Comments about this ‘5 Centimeters Per Second’ are pretty polarised: some people think the film is rather descriptive than progressive (not much plot); but some others think that the atmosphere Shinkai created in this film is effective to bring the audiences into the story.

I agree that the plot in the film is rather simple, and the film is very viewers-unfriendly. The excessive use of monologue makes the film much more descriptive than progressive. When the viewers don’t get enough information from a film, they get bored easily. However, I still like this film a lot.

Whether you like the film depends on how much you feel in it, Shinkai leaves space for you to fill your experiences in the film. Different people will interpret the ending differently. Some people would think that the smile of Takaki implies that he has finally given up chasing the ‘Akari’ in his mind, and the girl at the other end of the railway is just his imagination; while some people think that the smile is comprised of helplessness and bitterness, but not a smile of giving up. This is exactly the value of ‘5 Centimeters Per Second’, leaving spaces for audience’s imagination.

Although this film has so many problems regarding the progression of the plot and the excessive use of monologue, I would still recommend this film to everyone. Most other films aims at delivering ideas and messages to the audience; while this film requires you to fill your own experiences in it to get whatever you can get from it.  Well, hope you will enjoy the film!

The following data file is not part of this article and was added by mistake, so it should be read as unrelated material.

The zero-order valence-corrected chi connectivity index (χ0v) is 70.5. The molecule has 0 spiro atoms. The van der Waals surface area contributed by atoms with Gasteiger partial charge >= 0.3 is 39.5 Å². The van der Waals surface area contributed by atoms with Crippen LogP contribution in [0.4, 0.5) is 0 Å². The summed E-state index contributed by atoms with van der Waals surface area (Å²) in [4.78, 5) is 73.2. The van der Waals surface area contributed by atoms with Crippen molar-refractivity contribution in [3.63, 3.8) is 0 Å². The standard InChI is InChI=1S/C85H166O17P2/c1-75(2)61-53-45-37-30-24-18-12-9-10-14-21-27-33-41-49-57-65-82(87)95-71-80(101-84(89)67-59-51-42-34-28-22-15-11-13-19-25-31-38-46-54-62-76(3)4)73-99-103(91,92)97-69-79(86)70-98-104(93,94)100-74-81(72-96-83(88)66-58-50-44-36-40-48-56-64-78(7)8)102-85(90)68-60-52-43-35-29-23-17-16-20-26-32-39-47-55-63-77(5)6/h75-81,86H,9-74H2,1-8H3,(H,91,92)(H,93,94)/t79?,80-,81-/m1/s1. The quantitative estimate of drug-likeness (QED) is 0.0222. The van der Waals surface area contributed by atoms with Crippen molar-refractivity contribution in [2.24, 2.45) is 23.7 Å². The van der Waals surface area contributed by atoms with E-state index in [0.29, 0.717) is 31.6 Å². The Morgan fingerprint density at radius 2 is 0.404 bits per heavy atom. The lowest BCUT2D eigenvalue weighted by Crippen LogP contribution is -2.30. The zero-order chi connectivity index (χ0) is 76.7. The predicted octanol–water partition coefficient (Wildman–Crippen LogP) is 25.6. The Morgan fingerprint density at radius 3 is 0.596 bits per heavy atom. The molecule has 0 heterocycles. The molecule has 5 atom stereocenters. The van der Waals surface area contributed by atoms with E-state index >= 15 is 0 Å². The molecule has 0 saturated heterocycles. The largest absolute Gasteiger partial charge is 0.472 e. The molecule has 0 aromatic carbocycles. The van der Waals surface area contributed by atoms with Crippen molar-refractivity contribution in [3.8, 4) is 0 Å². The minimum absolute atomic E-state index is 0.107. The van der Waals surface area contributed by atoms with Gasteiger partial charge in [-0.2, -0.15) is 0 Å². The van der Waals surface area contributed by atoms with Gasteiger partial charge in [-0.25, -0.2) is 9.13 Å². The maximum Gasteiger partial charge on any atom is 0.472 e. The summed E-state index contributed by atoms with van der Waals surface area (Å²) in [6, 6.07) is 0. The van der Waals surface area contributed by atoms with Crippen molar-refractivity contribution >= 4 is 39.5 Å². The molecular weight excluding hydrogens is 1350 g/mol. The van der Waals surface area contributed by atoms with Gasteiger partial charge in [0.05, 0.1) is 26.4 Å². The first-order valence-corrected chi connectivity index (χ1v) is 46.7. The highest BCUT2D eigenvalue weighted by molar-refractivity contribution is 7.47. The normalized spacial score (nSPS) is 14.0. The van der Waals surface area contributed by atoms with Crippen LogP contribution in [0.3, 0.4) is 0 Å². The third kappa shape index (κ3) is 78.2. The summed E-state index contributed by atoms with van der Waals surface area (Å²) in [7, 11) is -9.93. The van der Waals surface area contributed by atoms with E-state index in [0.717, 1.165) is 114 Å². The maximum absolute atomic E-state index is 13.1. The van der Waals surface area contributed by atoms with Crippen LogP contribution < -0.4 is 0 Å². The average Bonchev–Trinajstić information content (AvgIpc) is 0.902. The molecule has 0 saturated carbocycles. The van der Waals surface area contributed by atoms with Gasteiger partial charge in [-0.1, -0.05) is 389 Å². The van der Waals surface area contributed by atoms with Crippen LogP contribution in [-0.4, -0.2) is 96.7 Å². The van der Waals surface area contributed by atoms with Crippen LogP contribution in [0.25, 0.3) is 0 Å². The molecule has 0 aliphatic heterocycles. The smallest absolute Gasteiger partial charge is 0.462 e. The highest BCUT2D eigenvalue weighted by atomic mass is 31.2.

P.S. the name ‘5 Centimeters Per Second’ refers to the falling speed of Sakura (a kind of flowers living on the trees)

 

“One doesn’t have to experience death, to understand the preciousness of life’

This is the sentence that popped up to my mind after watching the film ‘Colorful’ (2010), an animated film, but also one of the deepest films I have ever encountered. The story is set from the protagonist’s point of view: the ‘I’ in the film is a dejected soul, who got a chance to go through life although he didn’t want it. He was placed in the body of a 14-year-old boy named Makoto Kobayashi, who committed suicide before the dejected soul entered his body. No spoiler here, but this setting is pretty interesting.

As a film about suicide, ‘Colourful’ portrays precisely how and what makes people suicide (problems from schools, and family mostly), and ultimately brings out the theme that ‘humans are not just comprised of a single colour, but with so many different ones, whether they are bright or dull’. Compared to the school problems, I would think the family problems in the film are relatively more worth mentioning.